- Getting more ambulances on the road through additional recruitment, they now have 10% more ambulances on the road today than they did in October 2022.
- Working with NHS community services such as SWIFT to pass over clinically appropriate calls to them, and working with them to increase their capacity so that they can take patients and respond in a timely way to them.
- They are also changing they train their call handlers to make sure they can give better support and advice to patients when they call 999.
The East of England Ambulance has also opened a new handover unit at the James Paget Hospital and have taken over some space at the NNUH to help look after patients before they can be transferred into A&E departments.
Jerome Mayhew MP
Photo break – some blossom, but I’m still trying to work out what tree it is; Sycamore? Lime? Please can someone put me out of my misery?
Rather than analyse Mr Mayhew’s points, and the way he really didn’t answer my question on ambulance response times. Here’ my reply to him.
Dear Mr Mayhew,
Thank you as always for your prompt and detailed reply. I hope you’ll forgive the length of my response, however there’s a lot to cover.
On voter ID I still think this disadvantages the young, and those not able to afford a passport. Plus I don’t think the changes are necessary given we have very low electoral fraud. I guess we’ll see what the voting demographics look like in May and beyond.
With regards to ambulances, your response is interesting, but that wasn’t my question. I was challenging the claim that the Norwich Western Link (NWL) will cut 20 mins of ambulance response times, as this appears very spurious for the reasons I stated.
I want to provide a more detailed response to your explanation of how the NWL will reduce carbon emissions. I just don’t think this is true, and at a time when we’re facing increased drought, wildfires and harvest failures just in Norfolk, not to mention the impacts of the climate crisis world-wide, we have to start facing up to reality. It simply isn’t fair to be burdening the younger generation with environmental debt, as well as the increased risk of severe impacts from climate change, because we want to build new roads for the benefit and profit of a few.
I believe the modelling you’re referring to has been done by the County Council, to show a drop in emissions. I wonder if this makes an assumption that vehicles will be converting to electric? If so, that really isn’t relevant in terms of emissions reduction from building the road. When we look at the carbon cost from building the road, along with the increased number of cars from induced traffic, emissions can only go up. This coupled with the ecological cost means it’s inexcusable to be considering building new roads at this juncture; a conclusion the Welsh Government recently reached themselves.
We’re in a climate and ecological emergency, our house is literally on fire. Antonio Guterres has told us we’re on the highway to climate hell with our foot on the accelerator. We have reports from IPCC, the International Energy Association, the Government’s own Climate Change Committee and thousands of climate scientists saying we need to cut emissions now, and preserve nature; we’re the most nature denuded country in Europe and we want to irreparably damage a site of special scientific interest and a conservation area (The Wensum Valley)? Feels like the wrong thing to do to me. The UN says we have to halve emissions in the next decade to meet our obligations from the Paris agreement, and UK/Norfolk targets.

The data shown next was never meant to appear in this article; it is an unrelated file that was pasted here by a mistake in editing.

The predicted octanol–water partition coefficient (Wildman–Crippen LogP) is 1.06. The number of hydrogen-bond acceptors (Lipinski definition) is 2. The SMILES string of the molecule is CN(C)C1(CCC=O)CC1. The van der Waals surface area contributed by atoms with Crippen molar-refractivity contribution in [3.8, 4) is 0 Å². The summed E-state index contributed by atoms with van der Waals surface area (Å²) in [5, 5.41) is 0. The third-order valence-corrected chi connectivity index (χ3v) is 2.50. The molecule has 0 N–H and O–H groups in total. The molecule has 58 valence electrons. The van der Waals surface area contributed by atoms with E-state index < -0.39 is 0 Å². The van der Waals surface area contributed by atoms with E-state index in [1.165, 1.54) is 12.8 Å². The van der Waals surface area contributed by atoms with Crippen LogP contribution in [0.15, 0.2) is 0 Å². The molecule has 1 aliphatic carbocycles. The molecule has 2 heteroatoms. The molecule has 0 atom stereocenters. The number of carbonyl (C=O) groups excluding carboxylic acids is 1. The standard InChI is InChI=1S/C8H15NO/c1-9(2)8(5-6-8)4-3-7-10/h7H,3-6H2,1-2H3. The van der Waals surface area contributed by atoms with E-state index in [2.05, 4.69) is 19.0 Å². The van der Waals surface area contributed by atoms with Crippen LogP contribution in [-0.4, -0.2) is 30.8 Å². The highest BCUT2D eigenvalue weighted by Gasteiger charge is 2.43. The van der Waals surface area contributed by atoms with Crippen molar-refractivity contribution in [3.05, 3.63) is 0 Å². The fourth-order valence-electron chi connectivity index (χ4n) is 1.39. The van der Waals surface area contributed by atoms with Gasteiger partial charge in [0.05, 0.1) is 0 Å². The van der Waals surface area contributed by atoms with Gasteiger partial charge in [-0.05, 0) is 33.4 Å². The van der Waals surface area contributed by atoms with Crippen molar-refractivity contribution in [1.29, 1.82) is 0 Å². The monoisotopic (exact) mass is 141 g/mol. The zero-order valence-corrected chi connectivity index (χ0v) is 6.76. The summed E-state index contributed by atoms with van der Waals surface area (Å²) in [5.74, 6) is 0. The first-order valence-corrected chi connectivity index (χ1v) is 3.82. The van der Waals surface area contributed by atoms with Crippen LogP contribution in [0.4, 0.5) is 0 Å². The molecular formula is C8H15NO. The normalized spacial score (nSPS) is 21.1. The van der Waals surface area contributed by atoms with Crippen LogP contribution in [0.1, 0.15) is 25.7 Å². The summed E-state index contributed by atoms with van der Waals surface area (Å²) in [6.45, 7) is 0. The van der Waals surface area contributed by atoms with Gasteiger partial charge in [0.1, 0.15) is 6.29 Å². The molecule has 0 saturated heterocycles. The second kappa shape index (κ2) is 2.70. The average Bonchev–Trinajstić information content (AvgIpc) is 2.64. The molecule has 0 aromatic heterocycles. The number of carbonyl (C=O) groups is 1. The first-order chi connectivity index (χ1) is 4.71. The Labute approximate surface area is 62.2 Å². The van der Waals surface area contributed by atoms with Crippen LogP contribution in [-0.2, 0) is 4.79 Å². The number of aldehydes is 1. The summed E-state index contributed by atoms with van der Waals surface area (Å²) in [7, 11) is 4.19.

More detail below.
Emissions from Construction
The planned Western Link Road has an estimated carbon cost of 100,000 tonnes of carbon dioxide. When combined with the other carbon costs from road building in Norfolk in 2024 and 2025, we get to a figure of 250,000 tonnes. That’s 7% of the Norfolk Local Transport Plan carbon budget for those years meaning that unless cuts were made elsewhere (very unlikely) Norfolk won’t meet it’s targets, which would also impact the UK’s overall target. This is without taking into account the carbon that would be released from destroying semi-ancient woodland, and soil structure/plants/animals which sequester huge amounts of carbon. All that concrete, steel and tarmac comes at a cost.
Emissions from traffic
As I mentioned in my original email, increasing road capacity increases the number of cars on the roads, as proven by induced traffic effect studies. The Western Link, if built, will do exactly this. This traffic will emit more carbon dioxide until it is all electrified, which probably won’t be until at least 2050. The increased emissions will contribute to taking us beyond Norfolk and UK’s carbon budget. Traffic modelling by the council has shown that carbon emissions in the area from the road won’t reduce in line with Government projections for the Net Zero Strategy, as well as projections in the Local Transport Plan.